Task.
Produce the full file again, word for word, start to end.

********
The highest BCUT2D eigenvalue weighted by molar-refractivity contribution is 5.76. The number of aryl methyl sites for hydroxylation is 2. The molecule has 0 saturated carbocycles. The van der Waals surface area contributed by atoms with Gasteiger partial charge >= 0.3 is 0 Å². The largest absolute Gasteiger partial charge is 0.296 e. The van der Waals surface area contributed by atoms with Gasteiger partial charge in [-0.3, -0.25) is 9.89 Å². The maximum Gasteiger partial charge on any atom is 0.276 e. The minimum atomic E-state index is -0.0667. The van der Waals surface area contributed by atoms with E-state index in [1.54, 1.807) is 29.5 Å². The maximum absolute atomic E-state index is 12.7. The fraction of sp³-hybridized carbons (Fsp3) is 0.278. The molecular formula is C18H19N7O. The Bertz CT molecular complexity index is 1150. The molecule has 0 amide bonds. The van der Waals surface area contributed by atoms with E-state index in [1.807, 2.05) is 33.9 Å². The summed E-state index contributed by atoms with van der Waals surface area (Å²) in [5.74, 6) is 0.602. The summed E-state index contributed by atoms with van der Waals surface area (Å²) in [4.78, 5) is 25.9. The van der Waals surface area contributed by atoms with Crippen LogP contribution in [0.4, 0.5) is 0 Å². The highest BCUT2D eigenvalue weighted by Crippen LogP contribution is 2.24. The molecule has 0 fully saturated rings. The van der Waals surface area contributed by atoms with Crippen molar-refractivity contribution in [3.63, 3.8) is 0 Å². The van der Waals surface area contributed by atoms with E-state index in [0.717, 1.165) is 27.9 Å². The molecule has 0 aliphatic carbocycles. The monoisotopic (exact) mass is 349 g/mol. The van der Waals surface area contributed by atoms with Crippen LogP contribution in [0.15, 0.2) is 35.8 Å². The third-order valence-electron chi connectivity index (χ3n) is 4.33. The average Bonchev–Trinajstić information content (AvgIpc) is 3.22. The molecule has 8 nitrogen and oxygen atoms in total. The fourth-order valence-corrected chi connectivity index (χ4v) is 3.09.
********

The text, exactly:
The highest BCUT2D eigenvalue weighted by molar-refractivity contribution is 5.76. The number of aryl methyl sites for hydroxylation is 2. The molecule has 0 saturated carbocycles. The van der Waals surface area contributed by atoms with Gasteiger partial charge >= 0.3 is 0 Å². The largest absolute Gasteiger partial charge is 0.296 e. The van der Waals surface area contributed by atoms with Gasteiger partial charge in [-0.3, -0.25) is 9.89 Å². The maximum Gasteiger partial charge on any atom is 0.276 e. The minimum atomic E-state index is -0.0667. The van der Waals surface area contributed by atoms with E-state index in [1.54, 1.807) is 29.5 Å². The maximum absolute atomic E-state index is 12.7. The fraction of sp³-hybridized carbons (Fsp3) is 0.278. The molecular formula is C18H19N7O. The Bertz CT molecular complexity index is 1150. The molecule has 0 amide bonds. The van der Waals surface area contributed by atoms with E-state index in [1.807, 2.05) is 33.9 Å². The summed E-state index contributed by atoms with van der Waals surface area (Å²) in [5.74, 6) is 0.602. The summed E-state index contributed by atoms with van der Waals surface area (Å²) in [4.78, 5) is 25.9. The van der Waals surface area contributed by atoms with Crippen LogP contribution in [0.4, 0.5) is 0 Å². The highest BCUT2D eigenvalue weighted by Crippen LogP contribution is 2.24. The molecule has 0 fully saturated rings. The van der Waals surface area contributed by atoms with Crippen molar-refractivity contribution in [3.63, 3.8) is 0 Å². The van der Waals surface area contributed by atoms with E-state index in [0.717, 1.165) is 27.9 Å². The molecule has 0 aliphatic carbocycles. The monoisotopic (exact) mass is 349 g/mol. The van der Waals surface area contributed by atoms with Crippen LogP contribution in [0.15, 0.2) is 35.8 Å². The third-order valence-electron chi connectivity index (χ3n) is 4.33. The average Bonchev–Trinajstić information content (AvgIpc) is 3.22. The molecule has 8 nitrogen and oxygen atoms in total. The fourth-order valence-corrected chi connectivity index (χ4v) is 3.09.